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WaterAid and H&M Foundation join forces for sustainable water, toilets and hygiene in poor communities
The H&M Foundation and WaterAid have embarked on the second phase of their global partnership for safe water, sanitation and hygiene in some of the world's poorest communities, with the goal of achieving long-term transformational change and improved living conditions.
The programme expands on an initiative that began in 2014 and broadens the scope with a holistic approach to provide sustainable access to water and sanitation services to people in their communities, in their homes, at healthcare facilities and in schools.
The primary goal of this global programme is to improve the wellbeing and living conditions for some of the world's poorest people by focusing on sustainable solutions. At the local level, the programme will be aimed at four target countries; Cambodia, Ethiopia, Pakistan and Uganda. Although the partnership's goals are similar in all four countries, given varying cultural, social and economic contexts, this will be done through different approaches and activities.
By drawing on best practices, case studies and lessons learned from the work in these countries, WaterAid will seek to further the sustainability agenda globally through advocacy and the influencing of key stakeholders on national and global levels for sustainable water, sanitation and hygiene services.
WaterAid and the H&M Foundation partnered in 2014 on a three-year programme to bring transformational change for more than 250,000 students across the world. The programme also engaged a wide range of partners and helped influence and update national education policies in the countries where we were working, as well as the global Sustainable Development Goals. The H&M Foundation donated 60 million SEK to WaterAid between 2014-2017, and now embarking on the second phase, the foundation will donate another 60 million SEK between 2017-2020.
"With funding from the H&M Foundation, we will be able to transform the lives of some of the world's poorest people by improving their wellbeing and living conditions - not only today, but tomorrow and for many years to come," explains Jennifer Membreno, WaterAid's associate director of corporate partnerships.
"The programme will showcase how targeted efforts can successfully contribute to the fulfilment of the Sustainable Development Goals and WaterAid's vision of a world where everyone, everywhere, will have safe water, decent toilets and improved hygiene."
Diana Amini, global manager of the H&M Foundation, comments on the partnership with WaterAid:
"Lack of access to water, sanitation and hygiene is a huge global issue and a priority for the H&M Foundation. But it's not something that any single organisation or company can solve -- it requires global collaboration by governments, NGOs, civil societies and businesses. By partnering with WaterAid we have been able to make a real difference to individuals and communities, but also to contribute to the systemic change needed globally and nationally."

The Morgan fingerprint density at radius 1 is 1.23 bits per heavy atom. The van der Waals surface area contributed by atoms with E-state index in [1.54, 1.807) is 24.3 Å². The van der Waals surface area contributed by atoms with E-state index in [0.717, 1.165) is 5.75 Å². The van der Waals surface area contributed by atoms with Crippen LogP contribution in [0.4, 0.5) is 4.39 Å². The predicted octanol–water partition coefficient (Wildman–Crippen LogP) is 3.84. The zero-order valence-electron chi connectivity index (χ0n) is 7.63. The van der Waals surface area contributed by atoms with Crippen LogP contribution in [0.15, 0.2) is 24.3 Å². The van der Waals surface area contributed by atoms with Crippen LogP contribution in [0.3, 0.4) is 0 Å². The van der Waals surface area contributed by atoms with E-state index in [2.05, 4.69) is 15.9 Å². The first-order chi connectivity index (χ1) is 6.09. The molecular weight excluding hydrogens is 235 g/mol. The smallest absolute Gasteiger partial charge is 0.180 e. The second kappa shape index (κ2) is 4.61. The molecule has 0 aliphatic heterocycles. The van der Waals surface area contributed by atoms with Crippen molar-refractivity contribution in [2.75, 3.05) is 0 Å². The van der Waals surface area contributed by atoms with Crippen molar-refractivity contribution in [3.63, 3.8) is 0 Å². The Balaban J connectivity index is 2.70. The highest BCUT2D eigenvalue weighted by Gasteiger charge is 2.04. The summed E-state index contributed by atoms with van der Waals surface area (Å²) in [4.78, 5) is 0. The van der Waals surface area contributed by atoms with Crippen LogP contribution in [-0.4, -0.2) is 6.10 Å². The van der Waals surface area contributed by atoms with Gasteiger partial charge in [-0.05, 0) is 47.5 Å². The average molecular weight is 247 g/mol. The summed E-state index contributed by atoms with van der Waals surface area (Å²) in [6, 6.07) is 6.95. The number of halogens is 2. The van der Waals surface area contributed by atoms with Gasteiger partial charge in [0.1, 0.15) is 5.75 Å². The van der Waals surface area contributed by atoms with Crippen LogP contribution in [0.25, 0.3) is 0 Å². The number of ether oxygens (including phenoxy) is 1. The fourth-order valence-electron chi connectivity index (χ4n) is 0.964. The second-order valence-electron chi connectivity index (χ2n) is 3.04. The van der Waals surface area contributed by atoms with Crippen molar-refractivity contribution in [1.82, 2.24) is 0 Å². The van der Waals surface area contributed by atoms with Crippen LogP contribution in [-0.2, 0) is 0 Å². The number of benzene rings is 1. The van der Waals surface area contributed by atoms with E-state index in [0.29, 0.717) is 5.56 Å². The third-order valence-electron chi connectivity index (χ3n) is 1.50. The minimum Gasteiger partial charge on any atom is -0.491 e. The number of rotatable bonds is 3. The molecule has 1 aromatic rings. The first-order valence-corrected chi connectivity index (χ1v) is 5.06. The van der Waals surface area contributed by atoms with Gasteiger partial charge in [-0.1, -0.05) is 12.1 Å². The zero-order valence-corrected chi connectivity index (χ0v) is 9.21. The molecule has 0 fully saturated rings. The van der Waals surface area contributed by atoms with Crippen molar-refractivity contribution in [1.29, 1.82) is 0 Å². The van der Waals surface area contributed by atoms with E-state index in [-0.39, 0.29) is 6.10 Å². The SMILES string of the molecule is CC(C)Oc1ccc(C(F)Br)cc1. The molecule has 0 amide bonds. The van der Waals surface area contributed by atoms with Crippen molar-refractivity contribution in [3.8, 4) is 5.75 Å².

* 663 million people in the world - one in 10 - do not have clean water
* Almost 2.4 billion people in the world - one in three - live without improved sanitation
* Diarrhoea is the second biggest killer of children under five years old globally. Around 315,000 children die each year from diarrhoeal diseases caused by dirty water and poor sanitation. That's almost 900 children each day, or one child every two minutes. Nearly nine out of 10 cases of diarrhoea can be prevented by safe water, sanitation and hygiene
* Every year diseases caused by dirty water kill more people than all forms of violence, including war. Some 43% of these deaths caused by disease are children under five
* Globally, just 31% of schools have clean water and 34% have adequate toilets.
* Access to clean water and sanitation could save approximately 842,000 lives every year
* More than one out of three hospitals in developing countries don't have clean water and soap for handwashing
* If everyone everywhere had clean water, the number of diarrhoeal deaths would be cut by 34%
* For every $1 invested in water and sanitation, an average of $4 is returned in increased productivity
* Just $25 can help provide one person with access to safe water
Image: Nine-year-old Benazir, carrying water she has collected from a pump which is far from her home. Thatta, Sindh Province, Pakistan
15th June 2017